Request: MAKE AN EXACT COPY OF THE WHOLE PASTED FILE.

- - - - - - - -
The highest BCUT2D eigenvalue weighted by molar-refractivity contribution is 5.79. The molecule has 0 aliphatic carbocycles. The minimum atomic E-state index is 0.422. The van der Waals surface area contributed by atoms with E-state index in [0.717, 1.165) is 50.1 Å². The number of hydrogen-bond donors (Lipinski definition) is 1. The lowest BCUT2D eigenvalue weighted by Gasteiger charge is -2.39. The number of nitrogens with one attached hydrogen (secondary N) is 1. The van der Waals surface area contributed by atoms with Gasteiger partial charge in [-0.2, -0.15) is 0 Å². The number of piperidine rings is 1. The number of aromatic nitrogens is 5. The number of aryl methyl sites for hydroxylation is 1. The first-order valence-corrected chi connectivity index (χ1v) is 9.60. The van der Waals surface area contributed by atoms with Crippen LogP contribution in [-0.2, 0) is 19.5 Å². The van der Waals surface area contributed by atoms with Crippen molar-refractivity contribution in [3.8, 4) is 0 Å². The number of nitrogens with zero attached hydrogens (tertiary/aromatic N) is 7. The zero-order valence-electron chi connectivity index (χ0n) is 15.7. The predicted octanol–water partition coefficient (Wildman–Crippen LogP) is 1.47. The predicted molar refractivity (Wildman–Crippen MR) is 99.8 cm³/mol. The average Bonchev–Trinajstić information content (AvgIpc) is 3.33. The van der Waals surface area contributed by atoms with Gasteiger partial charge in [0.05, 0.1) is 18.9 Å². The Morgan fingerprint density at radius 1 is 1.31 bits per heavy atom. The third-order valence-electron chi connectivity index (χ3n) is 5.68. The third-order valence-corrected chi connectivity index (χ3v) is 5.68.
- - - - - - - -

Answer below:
The highest BCUT2D eigenvalue weighted by molar-refractivity contribution is 5.79. The molecule has 0 aliphatic carbocycles. The minimum atomic E-state index is 0.422. The van der Waals surface area contributed by atoms with E-state index in [0.717, 1.165) is 50.1 Å². The number of hydrogen-bond donors (Lipinski definition) is 1. The lowest BCUT2D eigenvalue weighted by Gasteiger charge is -2.39. The number of nitrogens with one attached hydrogen (secondary N) is 1. The van der Waals surface area contributed by atoms with Gasteiger partial charge in [-0.2, -0.15) is 0 Å². The number of piperidine rings is 1. The number of aromatic nitrogens is 5. The number of aryl methyl sites for hydroxylation is 1. The first-order valence-corrected chi connectivity index (χ1v) is 9.60. The van der Waals surface area contributed by atoms with Crippen LogP contribution in [-0.2, 0) is 19.5 Å². The van der Waals surface area contributed by atoms with Crippen molar-refractivity contribution in [3.8, 4) is 0 Å². The number of nitrogens with zero attached hydrogens (tertiary/aromatic N) is 7. The zero-order valence-electron chi connectivity index (χ0n) is 15.7. The predicted octanol–water partition coefficient (Wildman–Crippen LogP) is 1.47. The predicted molar refractivity (Wildman–Crippen MR) is 99.8 cm³/mol. The average Bonchev–Trinajstić information content (AvgIpc) is 3.33. The van der Waals surface area contributed by atoms with Gasteiger partial charge in [0.05, 0.1) is 18.9 Å². The Morgan fingerprint density at radius 1 is 1.31 bits per heavy atom. The third-order valence-electron chi connectivity index (χ3n) is 5.68. The third-order valence-corrected chi connectivity index (χ3v) is 5.68.